Silent Love3 mins 411 3 mins 411
Going past the Hindu College in the university campus the other day, I came upon her. We looked at each other, halted momentarily, and resumed our rove.
We have not known each other for very long. It was only two years back that she took admission in our school, and got enrolled in a science section, other than mine. Shaleen Khanna… initially, I got drawn to her because of her sweet name. A very simple, innocent and smiling face with scholarly spectacles on the eyes. In fact, there was nothing extraordinary about her appearance. Besides, until then, unlike with other boys in my class, the girls had never really interested me. Being the class monitor and a very well-known student at my school, I always behaved responsibly. Nevertheless, there was something very unusually charming about Shalu, as Shaleen was better known as.
Writing has been my passion since the beginning. My articles and write-ups had already started getting published by then. The other consequent distinction I enjoyed was that of scoring highest marks in the English language every year, for which they had my name on the Board of Honour. Overall, I was tagged as a brilliant and disciplined student, a consistent winner of the Best Student awards, and the strictest monitor (a label that I rather relished secretly!).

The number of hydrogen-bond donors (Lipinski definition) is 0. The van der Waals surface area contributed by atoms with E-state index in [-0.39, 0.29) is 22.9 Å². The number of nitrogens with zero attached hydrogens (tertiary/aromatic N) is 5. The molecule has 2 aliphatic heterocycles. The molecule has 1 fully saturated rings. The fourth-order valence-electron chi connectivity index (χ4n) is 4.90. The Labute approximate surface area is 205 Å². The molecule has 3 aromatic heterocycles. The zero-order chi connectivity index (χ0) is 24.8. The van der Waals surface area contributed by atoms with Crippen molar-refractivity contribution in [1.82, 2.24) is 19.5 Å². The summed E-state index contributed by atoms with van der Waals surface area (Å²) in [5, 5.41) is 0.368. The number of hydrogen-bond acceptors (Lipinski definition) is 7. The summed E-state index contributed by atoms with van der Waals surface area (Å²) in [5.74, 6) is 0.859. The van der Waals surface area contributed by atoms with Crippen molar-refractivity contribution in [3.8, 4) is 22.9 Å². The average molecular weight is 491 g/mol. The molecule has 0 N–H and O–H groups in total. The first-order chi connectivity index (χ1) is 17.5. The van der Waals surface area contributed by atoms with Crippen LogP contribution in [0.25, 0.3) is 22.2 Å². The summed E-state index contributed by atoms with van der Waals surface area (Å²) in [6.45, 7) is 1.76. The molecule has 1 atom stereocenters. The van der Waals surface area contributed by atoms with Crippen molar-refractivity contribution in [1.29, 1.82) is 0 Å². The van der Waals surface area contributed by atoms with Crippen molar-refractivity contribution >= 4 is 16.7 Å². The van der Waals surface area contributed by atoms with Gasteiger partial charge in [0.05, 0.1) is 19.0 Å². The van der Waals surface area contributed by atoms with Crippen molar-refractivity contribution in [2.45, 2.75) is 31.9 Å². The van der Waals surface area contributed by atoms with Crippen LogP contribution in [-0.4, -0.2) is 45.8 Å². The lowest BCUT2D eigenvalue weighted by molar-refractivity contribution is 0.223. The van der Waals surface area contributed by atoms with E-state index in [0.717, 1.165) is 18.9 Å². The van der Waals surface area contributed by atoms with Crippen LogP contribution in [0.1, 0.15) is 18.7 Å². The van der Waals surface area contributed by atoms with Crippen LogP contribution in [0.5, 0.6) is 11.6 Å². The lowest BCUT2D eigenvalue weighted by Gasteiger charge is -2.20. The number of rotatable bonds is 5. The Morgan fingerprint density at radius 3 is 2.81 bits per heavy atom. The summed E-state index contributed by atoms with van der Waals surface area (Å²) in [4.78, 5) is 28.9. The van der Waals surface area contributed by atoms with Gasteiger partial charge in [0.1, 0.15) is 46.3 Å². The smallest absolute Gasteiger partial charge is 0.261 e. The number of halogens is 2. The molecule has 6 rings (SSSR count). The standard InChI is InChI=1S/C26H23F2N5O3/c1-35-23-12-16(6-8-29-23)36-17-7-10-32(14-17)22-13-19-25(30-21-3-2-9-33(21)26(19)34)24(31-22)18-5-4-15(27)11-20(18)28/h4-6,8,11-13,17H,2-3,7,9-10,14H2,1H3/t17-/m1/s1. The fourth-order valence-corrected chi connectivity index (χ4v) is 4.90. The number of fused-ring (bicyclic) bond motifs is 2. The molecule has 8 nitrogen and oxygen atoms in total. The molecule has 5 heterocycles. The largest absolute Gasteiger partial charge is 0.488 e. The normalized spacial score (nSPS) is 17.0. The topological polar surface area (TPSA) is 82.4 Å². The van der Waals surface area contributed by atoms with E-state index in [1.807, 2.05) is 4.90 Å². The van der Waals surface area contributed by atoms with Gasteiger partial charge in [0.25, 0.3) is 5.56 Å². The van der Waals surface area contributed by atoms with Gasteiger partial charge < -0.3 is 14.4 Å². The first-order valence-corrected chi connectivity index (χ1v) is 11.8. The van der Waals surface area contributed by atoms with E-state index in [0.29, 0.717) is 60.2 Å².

One fine day, outside the principal’s office, I was discussing my recently-published article, ‘True Friendship’ with my English teacher, Mr. Dua, when I realized that Shalu was also interested in my literary instincts. While waiting for her turn to meet the principal, she kept listening to all of our conversation with what looked like genuine interest.
Class 12 students, especially the science students, are mature enough to apprehend and appreciate this kind of a mutual attraction. Maybe, ‘love’ is what some people prefer calling it...
With the final Board exams imminent, gradually, every extracurricular activity took a backseat. Oblivious of everything else around, everyone busied themselves preparing for the same. At our examination center, apart from others, I used to meet Shalu, before the start of every exam. Our eyes would meet to wish good luck to each other. After a declared interval, the results got announced. We both had done very well. I was especially happy to know that there were two distinctions in the English language that year. The first one being mine, the other one was Shalu’s. The highest score in the subject was, however, mine, and it was my name yet again, going on the board of honour.
During the subsequent rush of university admission, I could see her only once, even then at the Hindu College. However, I had no means to know if she was able to get admission there. As far as I am concerned, I had finally secured it in the College of Arts.
What has been incredible about our total association is the fact that we never ever talked to each other! And each one of us held the field even during our recent encounter.
The chances that we shall ever meet again are remote. Or we might happen to meet each other at such a point in life that we do not recognize each other. Or even if we do, we pretend otherwise, treating this love as a teenage folly or a mere infatuation!
Had I wished, I could have thawed the ice.
But then, the point is, she could have made a start as well!